Not the Way the World Works (but that’s okay): I always have a problem with movies where the hero says, “This guy has framed me for murder, so I’ll just kill him and everything will be okay,” but the most ridiculous example had to be Collateral, because of the racial element. If a black cabbie kills a white man in a nice suit, even if there’s a black woman there to vouch for him, then forget it, he’s getting the chair. This movie doesn’t have the frame element but could be accused of the same “get away with killing white people” problem, and indeed the original ending was Chris getting hauled away, but I think they get away with a happy ending here by simply letting us have that moment of horror when Chris sees the police lights and raises his hands and we suddenly realize how all this will look…but then the relief washes over us when it’s his friend. We know it’s bogus, but at least the movie let us glimpse what would really happen before giving us the less-realistic-but-more-satisfying stand-up-and-cheer ending.
Mystery Plotting: I could rehash them here, but I’ll just point you to this list of Easter eggs showing the movie’s meticulous plotting and imagery. One reason this movie made so much money is because people were watching it twice, and finding it even more satisfying the second time, which usually isn’t the case with “big twist” movies.
National Pain: How do you solve a problem like Trayvon Martin? How do you address that pain in a movie? You can make a movie like Fruitvale Station about the facts of the case, and that would certainly be worth making, or you can make a movie like this, about the growing horror black men feel that they’re not safe in white neighborhoods. Drama is how it is, genre is how it feels, and they’re both equally valid.
I did like Get Out, but to my dismay not as much as everyone else seems to have. I didn't think the last third was unrealistic, just not the most interesting way to end the film. It felt too stereotypical of horror (although I admittedly don't watch a lot of horror) and departed from a lot of the psychological aspects of the first two acts. I have heard passionate arguments for the film, so I should probably give it another watch.
There's always a tension in horror, where you want to keep it psychological for as long as possible, but at some point you have to lay the cards on the table. I thought this movie did a good job twisting the knife as long as possible.
Peele said in an interview that he changed one scene that saved the movie. Originally Chris wanted to leave and Rose talked him into staying. That risked tipping the audience off about Rose's complicity. Instead, the scene became one of Rose demanding that they leave and Chris playing off the parents' oblivious racism as no big deal, just another day in America. That was a genius bit. Not only do we get the reversal of initial expectations -- she's upset by her parents but he's willing to ignore their prejudices? -- but we also get a touch of realism and an insight into his character. We see by his calmness that Chris has dealt with this sort of thing many times, showing that this form of racism is not uncommon. That's critical to the whole movie. We also see that Chris can downplay the frustrations for Rose's benefit. Making her later betrayal all the more painful.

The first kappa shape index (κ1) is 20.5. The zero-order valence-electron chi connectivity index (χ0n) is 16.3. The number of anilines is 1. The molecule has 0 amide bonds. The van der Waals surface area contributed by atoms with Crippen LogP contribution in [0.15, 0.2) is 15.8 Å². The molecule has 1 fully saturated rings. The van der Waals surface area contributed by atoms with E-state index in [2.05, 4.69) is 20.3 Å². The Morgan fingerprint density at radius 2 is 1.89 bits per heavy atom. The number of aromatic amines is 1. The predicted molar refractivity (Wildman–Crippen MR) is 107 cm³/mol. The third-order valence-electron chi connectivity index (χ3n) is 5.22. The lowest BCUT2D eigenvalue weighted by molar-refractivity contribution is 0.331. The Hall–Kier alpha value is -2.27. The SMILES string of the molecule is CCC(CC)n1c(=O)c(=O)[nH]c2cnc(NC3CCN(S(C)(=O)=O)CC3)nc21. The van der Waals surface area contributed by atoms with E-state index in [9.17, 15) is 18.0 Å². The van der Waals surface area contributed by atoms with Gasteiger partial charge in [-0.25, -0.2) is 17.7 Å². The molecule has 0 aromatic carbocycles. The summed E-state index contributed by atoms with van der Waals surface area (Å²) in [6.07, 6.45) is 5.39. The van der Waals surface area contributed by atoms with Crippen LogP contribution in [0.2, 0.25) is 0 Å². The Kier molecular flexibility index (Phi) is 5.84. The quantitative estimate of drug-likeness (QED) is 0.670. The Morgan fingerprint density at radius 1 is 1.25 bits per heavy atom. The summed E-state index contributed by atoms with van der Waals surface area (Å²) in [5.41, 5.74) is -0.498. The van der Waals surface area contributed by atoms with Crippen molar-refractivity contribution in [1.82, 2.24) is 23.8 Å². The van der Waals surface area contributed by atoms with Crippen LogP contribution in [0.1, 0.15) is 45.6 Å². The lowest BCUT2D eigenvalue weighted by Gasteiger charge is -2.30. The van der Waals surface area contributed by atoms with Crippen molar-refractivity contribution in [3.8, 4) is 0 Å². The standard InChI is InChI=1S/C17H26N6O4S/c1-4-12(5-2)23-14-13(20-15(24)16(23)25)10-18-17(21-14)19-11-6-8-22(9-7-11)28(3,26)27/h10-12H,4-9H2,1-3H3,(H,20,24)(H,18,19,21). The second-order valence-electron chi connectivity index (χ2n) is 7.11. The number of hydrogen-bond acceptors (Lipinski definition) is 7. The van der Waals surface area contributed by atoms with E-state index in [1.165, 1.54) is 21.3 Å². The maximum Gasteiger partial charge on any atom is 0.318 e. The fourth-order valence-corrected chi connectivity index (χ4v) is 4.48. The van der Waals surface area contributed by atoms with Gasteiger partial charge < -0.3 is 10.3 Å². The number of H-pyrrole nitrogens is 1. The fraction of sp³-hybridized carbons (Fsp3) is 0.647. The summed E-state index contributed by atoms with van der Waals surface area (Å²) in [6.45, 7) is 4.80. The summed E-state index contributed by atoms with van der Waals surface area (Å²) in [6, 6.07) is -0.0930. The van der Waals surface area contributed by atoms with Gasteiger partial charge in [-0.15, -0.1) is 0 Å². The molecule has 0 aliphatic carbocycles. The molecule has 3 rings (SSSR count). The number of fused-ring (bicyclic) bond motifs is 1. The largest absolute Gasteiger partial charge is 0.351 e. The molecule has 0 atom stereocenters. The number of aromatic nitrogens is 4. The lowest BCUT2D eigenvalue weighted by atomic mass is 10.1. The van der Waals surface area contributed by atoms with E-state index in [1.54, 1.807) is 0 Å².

And, of course, in retrospect we can see just how brilliant a manipulator Rose really was. Damn, that's clever entrapment...
I will reserve final judgement until I watch it again, but overall I found this movie disappointing. I don't think the genre was defined enough at the beginning. The opening scene to me just didn't fully say to me: Horror Genre. Compare it to 'It Follows' where there is no ambiguity.
The 1st & 2nd Act's Racial-Psychological-Drama plot is so well filmed, written and acted that it smothers the subtle horror hints scattered throughout. I wanted this to continue in the 3rd Act, so when we shifted to traditional horror genre ending, I found it very unsatisfying.
I thought the opening said "sorta horror", and the movie delivered on that, right up to the ending, which, as I say, gives us a glimpse of the horror ending, then says, "Nah, let's give it an action movie ending instead." I felt that was fine, because that opening had prepared me for the fact by not really feeling like horror.
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